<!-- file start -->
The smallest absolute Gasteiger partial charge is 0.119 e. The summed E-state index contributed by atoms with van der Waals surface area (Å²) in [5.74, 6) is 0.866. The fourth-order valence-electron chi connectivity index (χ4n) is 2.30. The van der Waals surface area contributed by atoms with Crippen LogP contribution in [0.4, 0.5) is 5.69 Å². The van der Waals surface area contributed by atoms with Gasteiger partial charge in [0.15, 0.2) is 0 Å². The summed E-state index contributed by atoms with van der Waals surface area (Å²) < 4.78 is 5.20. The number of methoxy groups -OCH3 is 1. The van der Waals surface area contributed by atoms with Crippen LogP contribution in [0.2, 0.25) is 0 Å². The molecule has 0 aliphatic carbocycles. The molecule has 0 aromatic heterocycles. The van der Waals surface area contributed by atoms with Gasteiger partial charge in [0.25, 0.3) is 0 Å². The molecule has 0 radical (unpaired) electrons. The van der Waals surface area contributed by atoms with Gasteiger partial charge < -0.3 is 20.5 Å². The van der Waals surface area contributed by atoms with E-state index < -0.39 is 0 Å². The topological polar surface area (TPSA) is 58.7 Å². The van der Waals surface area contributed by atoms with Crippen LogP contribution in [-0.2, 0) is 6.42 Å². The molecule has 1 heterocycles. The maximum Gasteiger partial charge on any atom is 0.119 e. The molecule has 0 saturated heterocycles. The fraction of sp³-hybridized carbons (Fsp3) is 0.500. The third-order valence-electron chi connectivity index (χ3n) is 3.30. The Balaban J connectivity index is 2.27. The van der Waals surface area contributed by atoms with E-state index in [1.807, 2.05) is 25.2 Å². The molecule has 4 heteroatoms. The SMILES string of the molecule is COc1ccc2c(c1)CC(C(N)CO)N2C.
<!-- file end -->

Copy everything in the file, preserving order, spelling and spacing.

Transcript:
The smallest absolute Gasteiger partial charge is 0.119 e. The summed E-state index contributed by atoms with van der Waals surface area (Å²) in [5.74, 6) is 0.866. The fourth-order valence-electron chi connectivity index (χ4n) is 2.30. The van der Waals surface area contributed by atoms with Crippen LogP contribution in [0.4, 0.5) is 5.69 Å². The van der Waals surface area contributed by atoms with Gasteiger partial charge in [0.15, 0.2) is 0 Å². The summed E-state index contributed by atoms with van der Waals surface area (Å²) < 4.78 is 5.20. The number of methoxy groups -OCH3 is 1. The van der Waals surface area contributed by atoms with Crippen LogP contribution in [0.2, 0.25) is 0 Å². The molecule has 0 aliphatic carbocycles. The molecule has 0 aromatic heterocycles. The van der Waals surface area contributed by atoms with Gasteiger partial charge in [0.25, 0.3) is 0 Å². The molecule has 0 radical (unpaired) electrons. The van der Waals surface area contributed by atoms with Gasteiger partial charge < -0.3 is 20.5 Å². The van der Waals surface area contributed by atoms with E-state index < -0.39 is 0 Å². The topological polar surface area (TPSA) is 58.7 Å². The van der Waals surface area contributed by atoms with Crippen LogP contribution in [-0.2, 0) is 6.42 Å². The molecule has 1 heterocycles. The maximum Gasteiger partial charge on any atom is 0.119 e. The molecule has 0 saturated heterocycles. The fraction of sp³-hybridized carbons (Fsp3) is 0.500. The third-order valence-electron chi connectivity index (χ3n) is 3.30. The Balaban J connectivity index is 2.27. The van der Waals surface area contributed by atoms with E-state index in [1.807, 2.05) is 25.2 Å². The molecule has 4 heteroatoms. The SMILES string of the molecule is COc1ccc2c(c1)CC(C(N)CO)N2C.